Your reporting desire should burn “with a blue hot flame.” Know what you stand for. And find friends who understand your passion for the work. That’s the advice Dan Rather gave a group of investigative reporters at Poynter on Tuesday.
Al Tompkins interviewed longtime CBS News journalist Dan Rather Tuesday, Aug. 31 as part of a reporting workshop at The Poynter Institute. In the room were reporters participating in “Investigating Local Government on a Budget,” a Specialized Reporting Institute sponsored by The McCormick Foundation.
At the end of the 45-minute discussion, Tompkins asked Rather what advice he had for the group, having been a practicing journalist for 60 years. After urging the group not to give his words any undue weight, stressing he’s just “giving you an opinion,” Rather said:
When he was younger, Rather lost a newspaper job he really wanted because of his “remarkably poor” spelling. (“If we’d had spell check back then I’d still be in the newspaper business.”) He stayed in journalism, though, because it is what he has always wanted to do and he knew, “I really have to do this.”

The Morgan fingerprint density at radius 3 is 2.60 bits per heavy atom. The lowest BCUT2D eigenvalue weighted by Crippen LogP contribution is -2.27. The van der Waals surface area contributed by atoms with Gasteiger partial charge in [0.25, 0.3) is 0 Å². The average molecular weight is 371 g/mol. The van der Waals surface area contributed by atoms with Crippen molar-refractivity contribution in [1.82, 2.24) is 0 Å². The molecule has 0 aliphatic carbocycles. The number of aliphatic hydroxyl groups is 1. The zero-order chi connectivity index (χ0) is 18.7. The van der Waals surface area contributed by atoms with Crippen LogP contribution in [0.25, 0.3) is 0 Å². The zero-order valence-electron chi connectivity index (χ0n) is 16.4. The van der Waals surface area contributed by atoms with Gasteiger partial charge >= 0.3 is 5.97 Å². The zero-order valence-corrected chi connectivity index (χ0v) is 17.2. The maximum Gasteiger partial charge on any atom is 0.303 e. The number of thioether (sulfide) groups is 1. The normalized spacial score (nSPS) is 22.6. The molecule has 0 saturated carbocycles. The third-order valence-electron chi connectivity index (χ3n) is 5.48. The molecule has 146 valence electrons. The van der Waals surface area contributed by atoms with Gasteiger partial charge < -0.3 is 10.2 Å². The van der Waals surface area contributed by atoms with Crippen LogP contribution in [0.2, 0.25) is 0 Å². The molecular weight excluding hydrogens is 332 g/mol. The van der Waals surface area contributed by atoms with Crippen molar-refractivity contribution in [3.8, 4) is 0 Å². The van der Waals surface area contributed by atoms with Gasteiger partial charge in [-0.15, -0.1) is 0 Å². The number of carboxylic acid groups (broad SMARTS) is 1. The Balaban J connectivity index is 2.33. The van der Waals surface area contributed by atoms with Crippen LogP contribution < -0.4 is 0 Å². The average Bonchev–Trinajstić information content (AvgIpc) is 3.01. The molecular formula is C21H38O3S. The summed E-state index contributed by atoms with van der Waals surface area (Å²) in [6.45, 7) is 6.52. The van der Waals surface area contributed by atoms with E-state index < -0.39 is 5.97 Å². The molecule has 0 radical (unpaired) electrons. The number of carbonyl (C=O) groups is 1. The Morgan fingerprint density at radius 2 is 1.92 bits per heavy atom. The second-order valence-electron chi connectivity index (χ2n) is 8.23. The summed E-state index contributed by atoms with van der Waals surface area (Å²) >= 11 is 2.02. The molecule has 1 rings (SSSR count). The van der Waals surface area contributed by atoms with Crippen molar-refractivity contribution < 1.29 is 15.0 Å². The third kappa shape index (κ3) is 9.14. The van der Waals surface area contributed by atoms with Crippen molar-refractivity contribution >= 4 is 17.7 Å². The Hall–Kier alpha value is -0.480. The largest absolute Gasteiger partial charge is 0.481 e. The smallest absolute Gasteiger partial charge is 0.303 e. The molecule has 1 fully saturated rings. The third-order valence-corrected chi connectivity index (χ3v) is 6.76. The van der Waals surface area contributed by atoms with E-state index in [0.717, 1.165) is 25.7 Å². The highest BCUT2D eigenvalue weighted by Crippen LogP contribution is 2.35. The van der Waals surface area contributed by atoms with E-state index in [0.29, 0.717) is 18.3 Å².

Second, Rather said, “you should know what you stand for.”
“There’ll be things happen and you’ll say, ‘Gosh, I don’t want to do that.’ You have to decide where the line is for you. I know, because I’ve been there. If you’re barely making your car payments and your house notes and you have a child… I know that reality, knowing I can’t afford to be looking for another job…”
“I know that it’s very easy for me who’s been so lucky and already been where I’m going to say to you that you have to know what you stand for and there has to be some line beyond which you will not go and you have to know where that is.”
Rather’s third tip: “It’s very hard in journalism to make it alone. I have known people who did it, but very, very few. And they tend to chase wars too often and too long and not be with us anymore.” Rather urged journalists to have an “electronic Rolodex.” “Your ability, your capacity, to survive in journalism is also in direct proportion to your ability to make friends in journalism, people who understand what you do and how you do it.”
“I’m not talking about professional leg-up contacts, they’re also important,” he said, but perhaps a friend or spouse who knows the profession. “Journalism can also be filled with great camaraderie… You do need to have somebody who understands what it is, what it really is, as opposed to what it appears to be outside.”
“I know that this is a tough work period. The job market is tough. You have a job, the pressure’s on, you’re asked to do what five people did, management gets away with things. I encourage you to be optimistic to this degree: If you really love it, if you really feel like you burn with that hot blue flame no matter how dim or dark things seem, you’ll find a way. I’m not saying you’ll become wealthy, get famous, get well known, but you will find a way to make a living at it.”